The idea is, in addition to your travel-related expenses, to put charges for things you regularly buy like groceries, household goods, fuel, etc. on one (or several) of these cards. Signing up for just a few of these cards and meeting the minimum spend requirements can earn you the equivalent of a roundtrip airfare plus a couple of hotel nights — a value of more than $1,500 for travel to England.
In some cases you can sign up for the credit card, meet the minimum spend requirement, earn the bonus, cash out (if the miles/points aren’t automatically deposited into your frequent-flyer account or related program), close the account, wait a while (typically 24 months but sometimes less), and then apply for another card and be eligible for another sign-up bonus. This is called churning.
Are you a freelancer or do you have a part-time side hustle? You may qualify for a small-business credit card, which also allows you to earn bonus miles and points.
Note: The biggest mistake you can make is to not pay off the balance in full every month. Credit card debt (and the monthly interest charges that come with it) will negate any savings you could potentially realize from sign-up offers and accumulating miles/points. We are not financial advisors, but for us this is non-negotiable!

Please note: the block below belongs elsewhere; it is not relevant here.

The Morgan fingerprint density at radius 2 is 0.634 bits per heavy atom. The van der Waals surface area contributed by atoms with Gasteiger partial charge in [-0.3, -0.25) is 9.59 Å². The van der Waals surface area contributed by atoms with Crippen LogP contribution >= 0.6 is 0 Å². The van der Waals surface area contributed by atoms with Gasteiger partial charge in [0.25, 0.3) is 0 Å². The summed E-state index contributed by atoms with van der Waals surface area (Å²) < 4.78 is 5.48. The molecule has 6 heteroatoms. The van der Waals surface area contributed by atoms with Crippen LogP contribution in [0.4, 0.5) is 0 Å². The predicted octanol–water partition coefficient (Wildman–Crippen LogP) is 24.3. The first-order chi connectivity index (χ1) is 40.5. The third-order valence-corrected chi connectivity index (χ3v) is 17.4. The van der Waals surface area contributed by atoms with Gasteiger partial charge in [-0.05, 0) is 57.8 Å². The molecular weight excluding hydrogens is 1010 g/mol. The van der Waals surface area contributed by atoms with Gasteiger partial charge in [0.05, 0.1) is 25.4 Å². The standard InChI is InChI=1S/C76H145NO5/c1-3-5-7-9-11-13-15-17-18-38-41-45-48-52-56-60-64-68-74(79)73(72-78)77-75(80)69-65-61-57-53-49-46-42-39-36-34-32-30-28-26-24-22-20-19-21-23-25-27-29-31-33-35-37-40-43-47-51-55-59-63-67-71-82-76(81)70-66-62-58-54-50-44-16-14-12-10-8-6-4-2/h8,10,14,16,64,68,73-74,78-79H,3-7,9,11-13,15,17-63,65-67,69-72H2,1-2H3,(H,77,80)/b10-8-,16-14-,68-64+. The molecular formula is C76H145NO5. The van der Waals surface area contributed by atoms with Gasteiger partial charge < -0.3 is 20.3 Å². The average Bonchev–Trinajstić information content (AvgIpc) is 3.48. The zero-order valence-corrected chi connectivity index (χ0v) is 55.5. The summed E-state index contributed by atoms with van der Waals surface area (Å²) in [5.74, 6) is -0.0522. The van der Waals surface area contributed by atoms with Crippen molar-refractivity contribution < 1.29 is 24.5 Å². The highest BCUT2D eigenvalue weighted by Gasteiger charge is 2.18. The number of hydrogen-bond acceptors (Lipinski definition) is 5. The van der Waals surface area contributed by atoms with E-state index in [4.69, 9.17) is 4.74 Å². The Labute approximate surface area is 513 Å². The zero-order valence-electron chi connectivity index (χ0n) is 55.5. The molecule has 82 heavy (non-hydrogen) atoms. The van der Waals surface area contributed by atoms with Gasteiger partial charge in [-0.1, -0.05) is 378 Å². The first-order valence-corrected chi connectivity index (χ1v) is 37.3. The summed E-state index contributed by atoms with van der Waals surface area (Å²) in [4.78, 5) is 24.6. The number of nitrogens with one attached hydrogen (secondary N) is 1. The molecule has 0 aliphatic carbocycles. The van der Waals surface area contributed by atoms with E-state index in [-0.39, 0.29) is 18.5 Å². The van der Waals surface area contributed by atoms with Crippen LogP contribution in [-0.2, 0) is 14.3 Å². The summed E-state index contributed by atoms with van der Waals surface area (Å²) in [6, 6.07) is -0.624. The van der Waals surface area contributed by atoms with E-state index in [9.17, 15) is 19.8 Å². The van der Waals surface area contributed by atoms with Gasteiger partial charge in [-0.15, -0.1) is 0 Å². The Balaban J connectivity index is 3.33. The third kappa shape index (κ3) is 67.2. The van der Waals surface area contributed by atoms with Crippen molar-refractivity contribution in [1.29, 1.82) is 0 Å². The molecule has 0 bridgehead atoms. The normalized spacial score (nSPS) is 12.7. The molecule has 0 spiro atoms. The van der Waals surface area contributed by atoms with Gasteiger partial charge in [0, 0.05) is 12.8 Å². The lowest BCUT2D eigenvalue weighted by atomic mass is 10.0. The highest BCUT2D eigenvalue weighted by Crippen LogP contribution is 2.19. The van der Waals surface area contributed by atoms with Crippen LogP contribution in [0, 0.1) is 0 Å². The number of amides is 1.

NerdWallet has all you need to know about the best travel credit cards, plus helpful tips on what to consider when choosing a card.
International Travel Hacks: Flights
As mentioned above, co-branded airline credit cards are a great way to earn extra miles redeemable for flights. The best cards come with perks like companion fares, free checked bags, priority boarding, in-flight discounts, and airport lounge access.
Another easy (and free) way to earn extra miles is to sign up for frequent-flyer programs. Sometimes just clicking on a link in an email will result in bonus miles being deposited into your account! Of course, loyalty to a particular airline and its partners will more quickly earn you elite status which comes with perks like free upgrades. With Paul’s anticipation of spending more time in England in the near future, you can be sure he has a British Airways account.